This informs us of two principle facts: that Apion made a wide-range of arguments based on first-hand information as well as an established Alexandrian intellectual tradition and that Josephus tried to pick the arguments he felt he could handle as opposed to rebutting Apion and the Alexandrian anti-jewish intellectual school of thought en toto as he suggests he was doing. (16)
I have dealt with Josephus' arguments against Manetho's chronology; as well as what we can extract of Manetho's actual thought about it, elsewhere, (17) that said it is worth restating; for the benefit of the reader, Apion's chronology concerning the origin of the jews in the Exodus.
If we read Josephus' account carefully we can see that there are a couple of problems in it; which Josephus sometimes does and sometimes doesn't pick up, firstly is the reason why Osarseph (usually read as referring to Moses) suddenly became the leader of the 'lepers' and how on earth; after becoming their leader, he was able to pass draconian religious laws, rebuild a deserted city, establish international contact with Jerusalem and convince them to send a large army into Egypt (because he asked them to). We may also wonder why Pharaoh decided to send the 'lepers' to the stone-quarries (probably at Tura) rather than expel them body and soul as was originally required by the seer Amenophis.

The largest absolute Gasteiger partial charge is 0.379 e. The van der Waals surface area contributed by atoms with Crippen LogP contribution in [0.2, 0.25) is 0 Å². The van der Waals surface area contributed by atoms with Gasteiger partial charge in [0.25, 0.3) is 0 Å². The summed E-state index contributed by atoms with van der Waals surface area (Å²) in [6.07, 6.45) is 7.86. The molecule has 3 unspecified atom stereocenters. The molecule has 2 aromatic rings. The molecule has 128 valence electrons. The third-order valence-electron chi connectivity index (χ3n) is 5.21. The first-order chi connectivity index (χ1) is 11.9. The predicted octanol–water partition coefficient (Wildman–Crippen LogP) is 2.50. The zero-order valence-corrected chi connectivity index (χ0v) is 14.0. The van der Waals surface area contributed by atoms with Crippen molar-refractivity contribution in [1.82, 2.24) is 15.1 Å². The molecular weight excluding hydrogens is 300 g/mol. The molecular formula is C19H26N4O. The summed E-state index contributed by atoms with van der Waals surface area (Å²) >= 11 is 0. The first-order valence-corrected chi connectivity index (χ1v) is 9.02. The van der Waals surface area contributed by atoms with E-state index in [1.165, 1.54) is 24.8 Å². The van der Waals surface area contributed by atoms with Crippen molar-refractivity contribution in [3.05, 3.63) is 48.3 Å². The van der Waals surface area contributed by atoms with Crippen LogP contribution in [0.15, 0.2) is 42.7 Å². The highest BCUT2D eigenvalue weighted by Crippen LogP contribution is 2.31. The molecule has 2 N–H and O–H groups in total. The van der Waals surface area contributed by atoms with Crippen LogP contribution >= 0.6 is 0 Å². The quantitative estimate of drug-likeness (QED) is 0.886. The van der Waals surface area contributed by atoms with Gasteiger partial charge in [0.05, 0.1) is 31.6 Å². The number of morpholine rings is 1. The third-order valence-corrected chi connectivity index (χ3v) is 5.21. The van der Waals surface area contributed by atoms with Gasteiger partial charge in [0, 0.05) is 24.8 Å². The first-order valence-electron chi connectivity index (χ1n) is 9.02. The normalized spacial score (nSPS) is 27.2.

If we understand the 'lepers' to be those literally afflicted with leprosy; as has traditionally been the case (although German language scholarship has tended; correctly in my view, to see in this an allegory), then it is very difficult to explain this passage without simple high-handed dismissal. It is however simply explained once we; as I have said, understand that 'lepers' is probably an allegory for simply being diseased in some way.
That this is a religious disease is indicated by the participation of Egyptian priests; i.e. they had formed or been seduced into following a new cult, as well as the unity of 'lepers' throughout their ordeal as well as why Moses could take and promulgate numerous radical religious laws against the Egyptian system of worship (as well as the oath of absolute obedience) in addition to why Pharaoh sent the 'lepers' to the mines rather than simply banish them from his borders.